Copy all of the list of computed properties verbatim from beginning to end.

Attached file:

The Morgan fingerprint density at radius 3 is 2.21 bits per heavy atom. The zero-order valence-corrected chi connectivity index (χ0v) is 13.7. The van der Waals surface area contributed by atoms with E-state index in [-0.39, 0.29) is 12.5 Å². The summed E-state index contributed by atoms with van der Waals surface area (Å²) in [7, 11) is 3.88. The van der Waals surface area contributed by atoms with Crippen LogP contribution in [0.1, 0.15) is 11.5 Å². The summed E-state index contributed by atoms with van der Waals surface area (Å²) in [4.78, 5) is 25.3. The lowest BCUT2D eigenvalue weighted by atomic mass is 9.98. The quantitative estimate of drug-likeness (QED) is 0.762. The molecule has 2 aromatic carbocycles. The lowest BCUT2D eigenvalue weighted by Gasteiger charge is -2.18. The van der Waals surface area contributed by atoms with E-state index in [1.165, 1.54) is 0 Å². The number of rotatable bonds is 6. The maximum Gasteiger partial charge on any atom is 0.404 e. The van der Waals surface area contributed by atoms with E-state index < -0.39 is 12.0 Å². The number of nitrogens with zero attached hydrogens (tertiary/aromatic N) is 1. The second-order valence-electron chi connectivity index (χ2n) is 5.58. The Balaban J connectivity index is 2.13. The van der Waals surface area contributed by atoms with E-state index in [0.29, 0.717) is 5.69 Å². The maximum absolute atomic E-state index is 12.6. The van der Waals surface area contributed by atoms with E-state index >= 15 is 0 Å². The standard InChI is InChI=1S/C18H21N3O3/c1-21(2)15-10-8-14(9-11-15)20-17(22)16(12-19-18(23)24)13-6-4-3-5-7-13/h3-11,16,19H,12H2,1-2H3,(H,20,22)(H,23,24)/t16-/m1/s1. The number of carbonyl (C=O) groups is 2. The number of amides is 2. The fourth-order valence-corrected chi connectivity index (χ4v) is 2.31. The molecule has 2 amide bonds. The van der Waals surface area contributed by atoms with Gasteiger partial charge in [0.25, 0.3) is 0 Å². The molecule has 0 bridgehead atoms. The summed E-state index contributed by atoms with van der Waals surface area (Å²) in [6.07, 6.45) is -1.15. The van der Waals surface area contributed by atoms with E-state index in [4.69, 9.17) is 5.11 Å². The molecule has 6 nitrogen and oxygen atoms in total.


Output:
The Morgan fingerprint density at radius 3 is 2.21 bits per heavy atom. The zero-order valence-corrected chi connectivity index (χ0v) is 13.7. The van der Waals surface area contributed by atoms with E-state index in [-0.39, 0.29) is 12.5 Å². The summed E-state index contributed by atoms with van der Waals surface area (Å²) in [7, 11) is 3.88. The van der Waals surface area contributed by atoms with Crippen LogP contribution in [0.1, 0.15) is 11.5 Å². The summed E-state index contributed by atoms with van der Waals surface area (Å²) in [4.78, 5) is 25.3. The lowest BCUT2D eigenvalue weighted by atomic mass is 9.98. The quantitative estimate of drug-likeness (QED) is 0.762. The molecule has 2 aromatic carbocycles. The lowest BCUT2D eigenvalue weighted by Gasteiger charge is -2.18. The van der Waals surface area contributed by atoms with E-state index in [1.165, 1.54) is 0 Å². The number of rotatable bonds is 6. The maximum Gasteiger partial charge on any atom is 0.404 e. The van der Waals surface area contributed by atoms with E-state index < -0.39 is 12.0 Å². The number of nitrogens with zero attached hydrogens (tertiary/aromatic N) is 1. The second-order valence-electron chi connectivity index (χ2n) is 5.58. The Balaban J connectivity index is 2.13. The van der Waals surface area contributed by atoms with E-state index in [0.29, 0.717) is 5.69 Å². The maximum absolute atomic E-state index is 12.6. The van der Waals surface area contributed by atoms with E-state index >= 15 is 0 Å². The standard InChI is InChI=1S/C18H21N3O3/c1-21(2)15-10-8-14(9-11-15)20-17(22)16(12-19-18(23)24)13-6-4-3-5-7-13/h3-11,16,19H,12H2,1-2H3,(H,20,22)(H,23,24)/t16-/m1/s1. The number of carbonyl (C=O) groups is 2. The number of amides is 2. The fourth-order valence-corrected chi connectivity index (χ4v) is 2.31. The molecule has 2 amide bonds. The van der Waals surface area contributed by atoms with Gasteiger partial charge in [0.25, 0.3) is 0 Å². The molecule has 0 bridgehead atoms. The summed E-state index contributed by atoms with van der Waals surface area (Å²) in [6.07, 6.45) is -1.15. The van der Waals surface area contributed by atoms with E-state index in [4.69, 9.17) is 5.11 Å². The molecule has 6 nitrogen and oxygen atoms in total.